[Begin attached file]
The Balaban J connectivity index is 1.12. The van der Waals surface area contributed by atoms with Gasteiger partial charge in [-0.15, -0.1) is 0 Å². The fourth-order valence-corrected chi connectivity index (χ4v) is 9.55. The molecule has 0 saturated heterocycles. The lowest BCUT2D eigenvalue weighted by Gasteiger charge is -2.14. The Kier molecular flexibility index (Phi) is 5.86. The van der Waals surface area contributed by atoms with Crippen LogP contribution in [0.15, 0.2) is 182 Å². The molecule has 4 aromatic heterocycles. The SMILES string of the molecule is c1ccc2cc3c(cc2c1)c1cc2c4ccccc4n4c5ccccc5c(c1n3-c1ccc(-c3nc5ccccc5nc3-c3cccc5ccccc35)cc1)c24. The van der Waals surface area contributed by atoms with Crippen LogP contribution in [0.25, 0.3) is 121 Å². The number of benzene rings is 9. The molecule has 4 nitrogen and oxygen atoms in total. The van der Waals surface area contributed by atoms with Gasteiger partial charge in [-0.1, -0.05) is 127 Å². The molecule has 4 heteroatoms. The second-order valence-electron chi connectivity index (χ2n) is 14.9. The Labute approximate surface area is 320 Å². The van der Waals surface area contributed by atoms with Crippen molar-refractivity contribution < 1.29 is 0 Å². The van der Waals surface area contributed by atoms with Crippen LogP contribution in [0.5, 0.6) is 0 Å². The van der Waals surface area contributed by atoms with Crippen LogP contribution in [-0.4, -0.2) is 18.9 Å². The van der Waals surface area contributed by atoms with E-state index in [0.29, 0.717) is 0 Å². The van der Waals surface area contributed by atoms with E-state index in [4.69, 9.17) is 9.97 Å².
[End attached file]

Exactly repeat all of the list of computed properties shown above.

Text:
The Balaban J connectivity index is 1.12. The van der Waals surface area contributed by atoms with Gasteiger partial charge in [-0.15, -0.1) is 0 Å². The fourth-order valence-corrected chi connectivity index (χ4v) is 9.55. The molecule has 0 saturated heterocycles. The lowest BCUT2D eigenvalue weighted by Gasteiger charge is -2.14. The Kier molecular flexibility index (Phi) is 5.86. The van der Waals surface area contributed by atoms with Crippen LogP contribution in [0.15, 0.2) is 182 Å². The molecule has 4 aromatic heterocycles. The SMILES string of the molecule is c1ccc2cc3c(cc2c1)c1cc2c4ccccc4n4c5ccccc5c(c1n3-c1ccc(-c3nc5ccccc5nc3-c3cccc5ccccc35)cc1)c24. The van der Waals surface area contributed by atoms with Crippen LogP contribution in [0.25, 0.3) is 121 Å². The number of benzene rings is 9. The molecule has 4 nitrogen and oxygen atoms in total. The van der Waals surface area contributed by atoms with Gasteiger partial charge in [-0.1, -0.05) is 127 Å². The molecule has 4 heteroatoms. The second-order valence-electron chi connectivity index (χ2n) is 14.9. The Labute approximate surface area is 320 Å². The van der Waals surface area contributed by atoms with Crippen molar-refractivity contribution < 1.29 is 0 Å². The van der Waals surface area contributed by atoms with Crippen LogP contribution in [0.5, 0.6) is 0 Å². The van der Waals surface area contributed by atoms with Crippen LogP contribution in [-0.4, -0.2) is 18.9 Å². The van der Waals surface area contributed by atoms with E-state index in [0.29, 0.717) is 0 Å². The van der Waals surface area contributed by atoms with E-state index in [4.69, 9.17) is 9.97 Å².